In Colossians Paul shows that the Lord is everything (1:18-19; 3:11). He is not only God but also man; He is not only the Creator but also a creature (1:15-16). Through His incarnation He became the last Adam, a creature (1 Cor. 15:45). He became a man, a created one (John 1:14; Heb. 2:14a). If He were merely the Creator but not a creature, we would not be able to say that He is everything. However, since He is the Creator and a creature, He is everything.

Whether or not we can thoroughly comprehend this matter, we need to accept the facts in the original text of the Bible. The Firstborn of all creation and the Firstborn from the dead mentioned in Colossians (1:15, 18) represent the two creations—the old creation and the new creation, respectively. Christ is the Firstborn in the old creation, and He is also the Firstborn in the new creation. Thus, He is all-inclusive; He is everything.

...but Paul was different. In Colossians, a book of only four chapters, he exalted Christ as the preeminent One in the old and new creations (1:15-18) and as the embodiment of the Triune God (2:9). Hymns, #189 is a marvelous song on the Christ unveiled in Colossians.

What a Christ we have within us! The Christ who indwells us has all the aspects covered in this message. He is the portion of the saints, the image of the invisible God, the firstborn of all creation, the firstborn from among the dead, the One in whom God's fullness dwells, the mystery of God's economy, the mystery of God, the reality of all positive things, and the constituent of the new man. Although all these aspects of Christ are revealed in the book of Colossians, we did not see most of them because they are not according to our natural concept. What corresponds to our concept is Paul's teaching about wives submitting to their husbands, and husbands loving their wives. Even without reading the Scriptures, we have concepts about these matters. Instead of taking Paul's word in Colossians for granted, we should dig into this book in order to discover for ourselves all these aspects of Christ. Then we need to praise the Lord and worship Him according to these aspects. We should say, "Lord, I worship You that You are the portion of the saints. I praise You that You are the image of the invisible God." How good to worship the Lord in this way!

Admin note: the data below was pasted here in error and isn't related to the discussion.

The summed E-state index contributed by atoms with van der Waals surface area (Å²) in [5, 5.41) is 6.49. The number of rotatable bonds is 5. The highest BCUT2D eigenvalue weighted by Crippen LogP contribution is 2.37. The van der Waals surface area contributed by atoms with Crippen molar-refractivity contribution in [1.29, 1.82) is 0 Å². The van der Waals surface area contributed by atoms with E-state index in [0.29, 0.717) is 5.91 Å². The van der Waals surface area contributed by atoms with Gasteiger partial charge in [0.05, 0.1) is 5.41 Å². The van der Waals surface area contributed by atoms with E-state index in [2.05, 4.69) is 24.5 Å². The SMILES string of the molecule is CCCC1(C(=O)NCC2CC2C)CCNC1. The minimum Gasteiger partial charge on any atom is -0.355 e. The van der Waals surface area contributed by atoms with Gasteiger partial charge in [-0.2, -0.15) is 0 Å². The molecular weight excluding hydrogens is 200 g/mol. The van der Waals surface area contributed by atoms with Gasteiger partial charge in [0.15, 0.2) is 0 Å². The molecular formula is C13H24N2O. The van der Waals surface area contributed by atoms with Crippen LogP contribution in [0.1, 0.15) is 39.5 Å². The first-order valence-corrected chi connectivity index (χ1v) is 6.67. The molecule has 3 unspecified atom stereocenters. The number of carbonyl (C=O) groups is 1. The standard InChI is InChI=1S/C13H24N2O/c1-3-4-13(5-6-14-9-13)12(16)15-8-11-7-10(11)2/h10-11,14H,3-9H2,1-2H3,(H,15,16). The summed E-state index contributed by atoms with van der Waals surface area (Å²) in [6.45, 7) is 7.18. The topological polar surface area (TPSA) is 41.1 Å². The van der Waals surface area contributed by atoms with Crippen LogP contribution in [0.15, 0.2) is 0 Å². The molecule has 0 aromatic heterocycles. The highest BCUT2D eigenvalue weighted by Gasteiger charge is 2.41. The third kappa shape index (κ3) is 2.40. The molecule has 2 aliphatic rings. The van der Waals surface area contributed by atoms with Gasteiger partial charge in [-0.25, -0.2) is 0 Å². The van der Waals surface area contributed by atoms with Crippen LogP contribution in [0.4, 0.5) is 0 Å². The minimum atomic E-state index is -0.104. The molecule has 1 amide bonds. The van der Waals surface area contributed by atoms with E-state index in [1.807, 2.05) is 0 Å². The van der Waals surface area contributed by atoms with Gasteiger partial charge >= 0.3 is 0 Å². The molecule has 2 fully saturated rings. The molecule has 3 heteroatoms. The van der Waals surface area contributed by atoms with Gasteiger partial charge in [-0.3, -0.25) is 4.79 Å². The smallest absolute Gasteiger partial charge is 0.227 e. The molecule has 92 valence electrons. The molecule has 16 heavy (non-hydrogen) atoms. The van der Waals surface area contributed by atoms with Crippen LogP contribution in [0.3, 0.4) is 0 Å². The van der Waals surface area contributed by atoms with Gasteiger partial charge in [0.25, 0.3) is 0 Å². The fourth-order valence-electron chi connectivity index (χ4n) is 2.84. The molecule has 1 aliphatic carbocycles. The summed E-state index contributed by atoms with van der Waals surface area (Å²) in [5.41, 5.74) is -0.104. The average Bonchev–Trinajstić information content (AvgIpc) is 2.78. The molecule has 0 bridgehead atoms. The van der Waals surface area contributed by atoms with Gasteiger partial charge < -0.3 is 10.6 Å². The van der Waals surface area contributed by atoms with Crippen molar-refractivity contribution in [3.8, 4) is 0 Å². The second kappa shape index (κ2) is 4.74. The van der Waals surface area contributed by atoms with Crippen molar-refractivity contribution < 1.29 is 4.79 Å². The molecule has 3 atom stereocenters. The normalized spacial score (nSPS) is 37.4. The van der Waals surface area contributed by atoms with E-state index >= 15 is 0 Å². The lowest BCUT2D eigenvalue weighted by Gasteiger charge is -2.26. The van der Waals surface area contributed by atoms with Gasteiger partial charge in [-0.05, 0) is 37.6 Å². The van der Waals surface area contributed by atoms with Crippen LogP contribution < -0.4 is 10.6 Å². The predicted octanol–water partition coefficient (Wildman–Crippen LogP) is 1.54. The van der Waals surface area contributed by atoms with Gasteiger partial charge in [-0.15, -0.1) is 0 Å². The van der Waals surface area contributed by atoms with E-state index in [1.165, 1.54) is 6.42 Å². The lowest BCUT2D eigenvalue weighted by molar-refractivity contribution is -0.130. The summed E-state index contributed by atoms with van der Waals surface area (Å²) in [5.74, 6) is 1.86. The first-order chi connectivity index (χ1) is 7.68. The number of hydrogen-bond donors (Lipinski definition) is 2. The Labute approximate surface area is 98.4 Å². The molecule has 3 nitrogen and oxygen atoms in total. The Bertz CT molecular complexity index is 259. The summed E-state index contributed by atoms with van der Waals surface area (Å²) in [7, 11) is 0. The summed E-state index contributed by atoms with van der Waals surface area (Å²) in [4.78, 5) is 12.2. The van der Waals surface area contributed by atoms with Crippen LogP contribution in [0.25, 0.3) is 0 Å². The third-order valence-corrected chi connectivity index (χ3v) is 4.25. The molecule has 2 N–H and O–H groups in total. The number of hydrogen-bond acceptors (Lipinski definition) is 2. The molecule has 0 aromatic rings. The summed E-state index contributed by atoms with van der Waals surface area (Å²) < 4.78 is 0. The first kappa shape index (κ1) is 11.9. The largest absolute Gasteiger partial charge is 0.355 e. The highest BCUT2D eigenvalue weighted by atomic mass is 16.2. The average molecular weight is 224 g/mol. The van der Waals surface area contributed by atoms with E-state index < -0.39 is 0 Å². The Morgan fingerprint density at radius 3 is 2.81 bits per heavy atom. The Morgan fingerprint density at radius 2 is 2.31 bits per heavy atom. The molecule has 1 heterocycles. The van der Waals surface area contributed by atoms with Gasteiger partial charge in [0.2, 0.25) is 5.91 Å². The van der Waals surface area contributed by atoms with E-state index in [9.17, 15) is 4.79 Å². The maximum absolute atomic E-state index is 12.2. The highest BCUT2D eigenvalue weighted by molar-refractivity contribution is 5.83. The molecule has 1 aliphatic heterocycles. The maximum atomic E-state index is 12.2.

If we know Christ in all these aspects, the praise we offer at the Lord's table meeting will be uplifted. I have been attending the meeting for the Lord's table for more than forty-seven years, and in all these meetings I have listened to the saints praising the Lord. Most of the praises have been on an elementary level. For example, in meeting after meeting the saints may praise the Lord for the blood. This certainly is not wrong. But if we remain on this level, our praise will be shallow. We need to remember the Lord and to praise Him according to the revelation contained in the book of Colossians. We need to use expressions such as those in this stanza from hymn #189 in the hymnal:

Thou art the Son beloved,

The image of our God;

Thou art the saints' dear portion,

Imparted through Thy blood.

Among all God's creation

Thou art the firstborn One;

By thee all was created,

All for thyself to own.

At the Lord's table we need to remember the Lord as the portion of the saints, as the image of God, as the mystery of God's economy, and as the reality of all positive things. May the Lord enrich our praise!